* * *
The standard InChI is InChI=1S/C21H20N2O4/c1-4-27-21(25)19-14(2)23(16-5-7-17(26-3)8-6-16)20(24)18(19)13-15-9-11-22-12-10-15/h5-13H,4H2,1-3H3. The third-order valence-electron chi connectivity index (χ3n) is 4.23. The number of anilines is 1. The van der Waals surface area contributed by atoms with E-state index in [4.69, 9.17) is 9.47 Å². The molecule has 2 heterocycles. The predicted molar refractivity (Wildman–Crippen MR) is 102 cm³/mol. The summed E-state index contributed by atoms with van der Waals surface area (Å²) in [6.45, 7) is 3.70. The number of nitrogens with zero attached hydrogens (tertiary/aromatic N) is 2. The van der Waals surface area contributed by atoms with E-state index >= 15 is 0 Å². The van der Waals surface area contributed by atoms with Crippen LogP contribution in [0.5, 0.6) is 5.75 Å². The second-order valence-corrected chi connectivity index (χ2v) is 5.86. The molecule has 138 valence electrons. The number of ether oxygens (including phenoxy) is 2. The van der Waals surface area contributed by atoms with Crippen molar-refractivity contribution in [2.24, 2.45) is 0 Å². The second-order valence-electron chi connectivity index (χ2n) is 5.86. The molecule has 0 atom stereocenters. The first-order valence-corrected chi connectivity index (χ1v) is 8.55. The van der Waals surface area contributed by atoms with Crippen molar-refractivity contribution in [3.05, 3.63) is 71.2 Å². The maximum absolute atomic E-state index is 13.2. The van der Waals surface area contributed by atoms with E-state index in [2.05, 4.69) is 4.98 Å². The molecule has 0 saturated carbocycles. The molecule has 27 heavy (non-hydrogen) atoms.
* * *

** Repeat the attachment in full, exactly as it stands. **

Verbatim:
The standard InChI is InChI=1S/C21H20N2O4/c1-4-27-21(25)19-14(2)23(16-5-7-17(26-3)8-6-16)20(24)18(19)13-15-9-11-22-12-10-15/h5-13H,4H2,1-3H3. The third-order valence-electron chi connectivity index (χ3n) is 4.23. The number of anilines is 1. The van der Waals surface area contributed by atoms with E-state index in [4.69, 9.17) is 9.47 Å². The molecule has 2 heterocycles. The predicted molar refractivity (Wildman–Crippen MR) is 102 cm³/mol. The summed E-state index contributed by atoms with van der Waals surface area (Å²) in [6.45, 7) is 3.70. The number of nitrogens with zero attached hydrogens (tertiary/aromatic N) is 2. The van der Waals surface area contributed by atoms with E-state index >= 15 is 0 Å². The van der Waals surface area contributed by atoms with Crippen LogP contribution in [0.5, 0.6) is 5.75 Å². The second-order valence-corrected chi connectivity index (χ2v) is 5.86. The molecule has 138 valence electrons. The number of ether oxygens (including phenoxy) is 2. The van der Waals surface area contributed by atoms with Crippen molar-refractivity contribution in [2.24, 2.45) is 0 Å². The second-order valence-electron chi connectivity index (χ2n) is 5.86. The molecule has 0 atom stereocenters. The first-order valence-corrected chi connectivity index (χ1v) is 8.55. The van der Waals surface area contributed by atoms with Crippen molar-refractivity contribution in [3.05, 3.63) is 71.2 Å². The maximum absolute atomic E-state index is 13.2. The van der Waals surface area contributed by atoms with E-state index in [2.05, 4.69) is 4.98 Å². The molecule has 0 saturated carbocycles. The molecule has 27 heavy (non-hydrogen) atoms.